[This is a guest post by Adrianne Wadewitz, a Mellon Postdoctoral Fellow at the Center for Digital Learning + Research at Occidental College. Find out more at her homepage and follow her on Twitter at @wadewitz.--@JBJ]
In my first two posts in this series, I described a day in the life of digital humanities postdoc at a liberal arts college and digital scholarship in the liberal arts tradition. In this post, I will explore the question of how one develops as a scholar and a professional academic in a digital humanities postdoc at a liberal arts institution. Specifically, I want to highlight the various kinds of collaboration necessary to digital scholarship that are often elided when we think about professionalization and marketability.
Because postdoc positions are by their nature of short duration, those of us in them must constantly think about maximizing our marketability. As digital scholarship postdocs, we are seen as both technical support and scholarly collaborators, but when we enter the job market, much of our work becomes invisible. For example, here at Occidental I am being given the opportunity to work with a Chopin scholar and several people from our Scholarship Technology group on a large project. Together, we are bringing this scholar’s vision of indexing and cross-referencing the expressive terms of Chopin’s music to the Online Chopin Variorum Edition so that scholars and performers can see the variety of ways Chopin used markings such as piano.
This wonderful project allows me to expand my technical and programming expertise, draws on my own passion for the piano, and gives me the chance to learn about Chopin scholarship, however, it puts me in a difficult position in a job market that tends to value specialization and published journal articles. Traditional tenure-track jobs in my field – English literature – value publications in a narrow field rather than this kind of interdisciplinary, non-traditional project. Most job advertisements in my field do not make it easy to showcase this kind of work – unless I published an article about it, thus requiring me to do double the amount of work as someone in a different specialty. Moreover, many of the skills I am developing and which are valuable in the changing environment of academia, such as the ability to work collaboratively and the ability to conceive of and write grant-funded projects, are difficult to make visible. Because this project will take many years to complete and spans multiple institutions, it is unclear precisely what kind of “credit” we postdocs will receive. Our work thus becomes invisible.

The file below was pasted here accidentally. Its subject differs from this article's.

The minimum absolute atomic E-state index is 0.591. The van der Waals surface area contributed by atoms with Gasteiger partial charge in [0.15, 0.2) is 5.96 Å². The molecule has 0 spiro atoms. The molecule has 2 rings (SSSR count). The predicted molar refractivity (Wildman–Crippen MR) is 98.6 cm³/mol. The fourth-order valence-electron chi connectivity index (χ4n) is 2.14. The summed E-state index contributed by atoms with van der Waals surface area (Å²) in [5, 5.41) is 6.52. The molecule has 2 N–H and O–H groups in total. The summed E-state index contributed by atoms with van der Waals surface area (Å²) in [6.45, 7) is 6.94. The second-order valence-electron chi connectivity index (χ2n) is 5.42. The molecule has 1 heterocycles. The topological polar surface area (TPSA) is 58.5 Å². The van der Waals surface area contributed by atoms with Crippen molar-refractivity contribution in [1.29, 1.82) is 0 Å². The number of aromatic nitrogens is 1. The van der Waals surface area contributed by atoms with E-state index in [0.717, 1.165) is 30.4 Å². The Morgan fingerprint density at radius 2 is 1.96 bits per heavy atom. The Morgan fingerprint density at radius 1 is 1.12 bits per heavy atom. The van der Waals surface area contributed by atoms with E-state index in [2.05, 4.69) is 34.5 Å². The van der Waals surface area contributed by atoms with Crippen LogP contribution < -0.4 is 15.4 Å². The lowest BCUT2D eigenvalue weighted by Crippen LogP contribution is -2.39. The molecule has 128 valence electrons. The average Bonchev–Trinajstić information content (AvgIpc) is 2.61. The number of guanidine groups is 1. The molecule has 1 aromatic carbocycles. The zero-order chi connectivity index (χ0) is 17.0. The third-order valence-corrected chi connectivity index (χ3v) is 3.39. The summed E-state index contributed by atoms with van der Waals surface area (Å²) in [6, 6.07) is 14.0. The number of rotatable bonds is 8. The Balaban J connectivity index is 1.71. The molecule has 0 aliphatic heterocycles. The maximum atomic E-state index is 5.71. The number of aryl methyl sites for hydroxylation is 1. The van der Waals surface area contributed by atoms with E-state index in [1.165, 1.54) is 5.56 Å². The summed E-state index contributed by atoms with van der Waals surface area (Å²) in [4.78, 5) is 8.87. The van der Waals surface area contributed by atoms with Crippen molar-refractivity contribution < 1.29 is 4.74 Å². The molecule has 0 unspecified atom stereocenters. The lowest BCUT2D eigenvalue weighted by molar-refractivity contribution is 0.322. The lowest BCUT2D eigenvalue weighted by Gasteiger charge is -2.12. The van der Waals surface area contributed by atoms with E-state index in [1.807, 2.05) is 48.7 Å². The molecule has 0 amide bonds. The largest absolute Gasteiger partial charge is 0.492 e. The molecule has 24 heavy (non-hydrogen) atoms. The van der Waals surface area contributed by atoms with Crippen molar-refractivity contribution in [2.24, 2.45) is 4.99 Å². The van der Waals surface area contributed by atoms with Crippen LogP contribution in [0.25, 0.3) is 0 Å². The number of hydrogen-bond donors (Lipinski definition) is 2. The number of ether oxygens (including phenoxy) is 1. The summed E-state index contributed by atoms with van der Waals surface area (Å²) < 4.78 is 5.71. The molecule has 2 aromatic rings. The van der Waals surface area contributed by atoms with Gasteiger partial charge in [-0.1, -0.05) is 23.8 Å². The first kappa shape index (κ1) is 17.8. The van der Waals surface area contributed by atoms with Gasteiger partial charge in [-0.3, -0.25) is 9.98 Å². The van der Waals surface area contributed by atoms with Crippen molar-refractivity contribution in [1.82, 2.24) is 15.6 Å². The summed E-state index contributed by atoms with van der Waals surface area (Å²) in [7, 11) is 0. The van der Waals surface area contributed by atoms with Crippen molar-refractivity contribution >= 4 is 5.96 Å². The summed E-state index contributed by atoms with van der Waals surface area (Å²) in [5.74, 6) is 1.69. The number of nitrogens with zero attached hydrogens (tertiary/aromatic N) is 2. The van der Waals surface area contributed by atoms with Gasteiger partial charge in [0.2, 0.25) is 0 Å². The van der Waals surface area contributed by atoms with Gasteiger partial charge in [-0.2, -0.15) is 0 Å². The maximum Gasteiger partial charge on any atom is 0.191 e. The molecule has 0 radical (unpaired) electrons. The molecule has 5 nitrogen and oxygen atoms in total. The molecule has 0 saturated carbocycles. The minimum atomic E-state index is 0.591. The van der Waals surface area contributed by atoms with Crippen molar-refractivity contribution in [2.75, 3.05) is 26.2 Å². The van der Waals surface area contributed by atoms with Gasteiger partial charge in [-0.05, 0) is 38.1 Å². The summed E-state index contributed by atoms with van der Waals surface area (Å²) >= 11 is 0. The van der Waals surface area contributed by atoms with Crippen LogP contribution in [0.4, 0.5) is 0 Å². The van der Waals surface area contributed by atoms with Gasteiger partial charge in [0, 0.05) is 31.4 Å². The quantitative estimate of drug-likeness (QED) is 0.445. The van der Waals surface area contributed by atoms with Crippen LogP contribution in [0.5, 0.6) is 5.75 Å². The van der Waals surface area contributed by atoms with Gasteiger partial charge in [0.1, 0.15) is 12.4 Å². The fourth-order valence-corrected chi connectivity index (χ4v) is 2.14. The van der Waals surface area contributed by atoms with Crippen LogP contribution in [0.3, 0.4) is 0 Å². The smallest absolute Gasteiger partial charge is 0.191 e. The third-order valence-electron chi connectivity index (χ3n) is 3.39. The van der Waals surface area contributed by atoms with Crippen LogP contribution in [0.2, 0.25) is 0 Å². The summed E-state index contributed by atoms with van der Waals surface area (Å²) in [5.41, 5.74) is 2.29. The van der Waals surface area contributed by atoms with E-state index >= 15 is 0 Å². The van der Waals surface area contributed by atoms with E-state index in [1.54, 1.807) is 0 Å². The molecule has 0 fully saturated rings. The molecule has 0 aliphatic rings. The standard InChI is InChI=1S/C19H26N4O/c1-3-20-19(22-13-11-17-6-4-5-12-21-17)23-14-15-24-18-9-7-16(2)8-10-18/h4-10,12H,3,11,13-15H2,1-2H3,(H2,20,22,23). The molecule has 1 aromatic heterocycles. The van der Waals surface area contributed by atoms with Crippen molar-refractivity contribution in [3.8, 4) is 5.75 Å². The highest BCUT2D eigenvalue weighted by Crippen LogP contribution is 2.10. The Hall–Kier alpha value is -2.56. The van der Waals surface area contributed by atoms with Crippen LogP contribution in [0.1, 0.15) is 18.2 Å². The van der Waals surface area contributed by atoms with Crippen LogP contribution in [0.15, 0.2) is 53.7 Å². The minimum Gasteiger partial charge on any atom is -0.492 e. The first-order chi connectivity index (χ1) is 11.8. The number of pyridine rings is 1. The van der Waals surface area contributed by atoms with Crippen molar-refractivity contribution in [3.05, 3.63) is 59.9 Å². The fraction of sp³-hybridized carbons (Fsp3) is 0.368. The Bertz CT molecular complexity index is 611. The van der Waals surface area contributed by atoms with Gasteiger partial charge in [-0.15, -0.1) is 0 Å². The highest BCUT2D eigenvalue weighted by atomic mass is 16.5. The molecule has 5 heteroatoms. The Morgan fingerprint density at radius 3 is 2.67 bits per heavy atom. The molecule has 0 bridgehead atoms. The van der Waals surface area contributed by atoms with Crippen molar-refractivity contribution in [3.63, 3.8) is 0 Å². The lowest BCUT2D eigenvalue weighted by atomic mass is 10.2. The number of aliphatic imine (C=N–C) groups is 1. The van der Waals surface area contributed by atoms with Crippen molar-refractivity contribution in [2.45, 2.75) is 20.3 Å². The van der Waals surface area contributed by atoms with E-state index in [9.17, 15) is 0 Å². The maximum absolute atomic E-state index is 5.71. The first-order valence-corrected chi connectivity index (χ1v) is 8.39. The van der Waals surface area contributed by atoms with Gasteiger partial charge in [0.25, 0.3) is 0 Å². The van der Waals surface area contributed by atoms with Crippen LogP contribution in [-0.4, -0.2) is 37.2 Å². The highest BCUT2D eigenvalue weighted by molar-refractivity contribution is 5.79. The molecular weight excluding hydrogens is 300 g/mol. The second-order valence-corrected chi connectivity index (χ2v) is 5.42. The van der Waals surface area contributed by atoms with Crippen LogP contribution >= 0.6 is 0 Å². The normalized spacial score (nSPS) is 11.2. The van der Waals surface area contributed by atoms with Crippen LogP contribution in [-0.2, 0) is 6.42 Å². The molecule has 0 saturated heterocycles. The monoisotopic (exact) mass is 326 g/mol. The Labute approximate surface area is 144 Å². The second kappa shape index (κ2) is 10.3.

It is not only digital scholarship that elides postdoc collaboration, however – teaching does the same. This year, for example, I developed ties with a faculty member in the psychology department who specializes in child psychology and is also an aspiring children’s author. As a scholar of children’s literature, I was of course delighted to talk with her and we shared our love of and interest in children’s literature in several wonderful chats, broaching the topic of co-teaching a class on childhood and children’s literature. We applied for and received a grant to develop a course that will expose students to a variety of ways to study childhood and children’s literature. The students will have the benefit of learning literary, historical, and psychological approaches, some of which are in direct contrast. Not only will the students visit archives of historical children’s literature, they will also develop and perform and experiment with a group of children to determine the benefits and drawbacks of electronic reading devices. This kind of highly interdisciplinary and collaborative course which takes significant time to develop and teach, however, receives very little space on one’s CV. While these kinds of teaching collaborations have led to joint publications for postdocs at my institution, it is important to recognize that the market is privileging one kind of academic work and pushing us to develop teaching methods that lead to publication.
I want to make clear that all of this work is invigorating and inspiring, but postdocs do worry about their professional future. In the digital humanities in particular, where postdocs do a great deal of innovative, collaborative work, the profession needs to start considering this work as real academic labor.
Final installment in the series: How does one prepare to live and work in a city for a short period of time? How does one time-manage a postdoc? How does one choose what methods and tools to learn? How can one learn new areas of the digital humanities and incorporate them into one’s work while trying to complete projects?